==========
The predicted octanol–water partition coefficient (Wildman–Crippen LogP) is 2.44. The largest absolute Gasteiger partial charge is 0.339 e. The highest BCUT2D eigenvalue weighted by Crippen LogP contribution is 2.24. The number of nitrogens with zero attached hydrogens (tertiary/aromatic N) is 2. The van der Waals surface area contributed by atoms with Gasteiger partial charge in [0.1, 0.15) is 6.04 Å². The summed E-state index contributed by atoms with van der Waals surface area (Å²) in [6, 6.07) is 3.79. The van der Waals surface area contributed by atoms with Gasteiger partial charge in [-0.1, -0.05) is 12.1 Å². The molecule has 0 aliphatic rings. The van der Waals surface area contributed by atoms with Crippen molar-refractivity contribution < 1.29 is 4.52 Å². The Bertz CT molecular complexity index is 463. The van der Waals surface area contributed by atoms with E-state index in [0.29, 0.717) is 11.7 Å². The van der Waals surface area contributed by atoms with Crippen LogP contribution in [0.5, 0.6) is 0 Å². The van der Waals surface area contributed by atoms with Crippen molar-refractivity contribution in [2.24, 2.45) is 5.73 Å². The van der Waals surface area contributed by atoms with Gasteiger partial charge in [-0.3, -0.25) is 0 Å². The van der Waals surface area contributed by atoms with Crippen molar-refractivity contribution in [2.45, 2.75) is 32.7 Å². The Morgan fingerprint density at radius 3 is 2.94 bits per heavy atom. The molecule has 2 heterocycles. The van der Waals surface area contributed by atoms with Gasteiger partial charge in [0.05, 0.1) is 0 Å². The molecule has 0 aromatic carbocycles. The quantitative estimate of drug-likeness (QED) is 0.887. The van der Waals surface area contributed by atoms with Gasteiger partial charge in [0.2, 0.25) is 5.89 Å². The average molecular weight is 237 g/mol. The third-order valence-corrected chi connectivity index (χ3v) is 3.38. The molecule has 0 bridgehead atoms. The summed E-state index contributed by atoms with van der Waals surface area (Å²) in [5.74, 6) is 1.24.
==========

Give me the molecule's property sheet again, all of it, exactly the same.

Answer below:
The predicted octanol–water partition coefficient (Wildman–Crippen LogP) is 2.44. The largest absolute Gasteiger partial charge is 0.339 e. The highest BCUT2D eigenvalue weighted by Crippen LogP contribution is 2.24. The number of nitrogens with zero attached hydrogens (tertiary/aromatic N) is 2. The van der Waals surface area contributed by atoms with Gasteiger partial charge in [0.1, 0.15) is 6.04 Å². The summed E-state index contributed by atoms with van der Waals surface area (Å²) in [6, 6.07) is 3.79. The van der Waals surface area contributed by atoms with Gasteiger partial charge in [-0.1, -0.05) is 12.1 Å². The molecule has 0 aliphatic rings. The van der Waals surface area contributed by atoms with Crippen molar-refractivity contribution < 1.29 is 4.52 Å². The Bertz CT molecular complexity index is 463. The van der Waals surface area contributed by atoms with E-state index in [0.29, 0.717) is 11.7 Å². The van der Waals surface area contributed by atoms with Crippen LogP contribution in [0.5, 0.6) is 0 Å². The van der Waals surface area contributed by atoms with Crippen molar-refractivity contribution in [2.24, 2.45) is 5.73 Å². The van der Waals surface area contributed by atoms with Gasteiger partial charge in [-0.3, -0.25) is 0 Å². The van der Waals surface area contributed by atoms with Crippen molar-refractivity contribution in [2.45, 2.75) is 32.7 Å². The Morgan fingerprint density at radius 3 is 2.94 bits per heavy atom. The molecule has 2 heterocycles. The van der Waals surface area contributed by atoms with Gasteiger partial charge in [0.05, 0.1) is 0 Å². The molecule has 0 aromatic carbocycles. The quantitative estimate of drug-likeness (QED) is 0.887. The van der Waals surface area contributed by atoms with Gasteiger partial charge in [0.2, 0.25) is 5.89 Å². The average molecular weight is 237 g/mol. The third-order valence-corrected chi connectivity index (χ3v) is 3.38. The molecule has 0 bridgehead atoms. The summed E-state index contributed by atoms with van der Waals surface area (Å²) in [5.74, 6) is 1.24.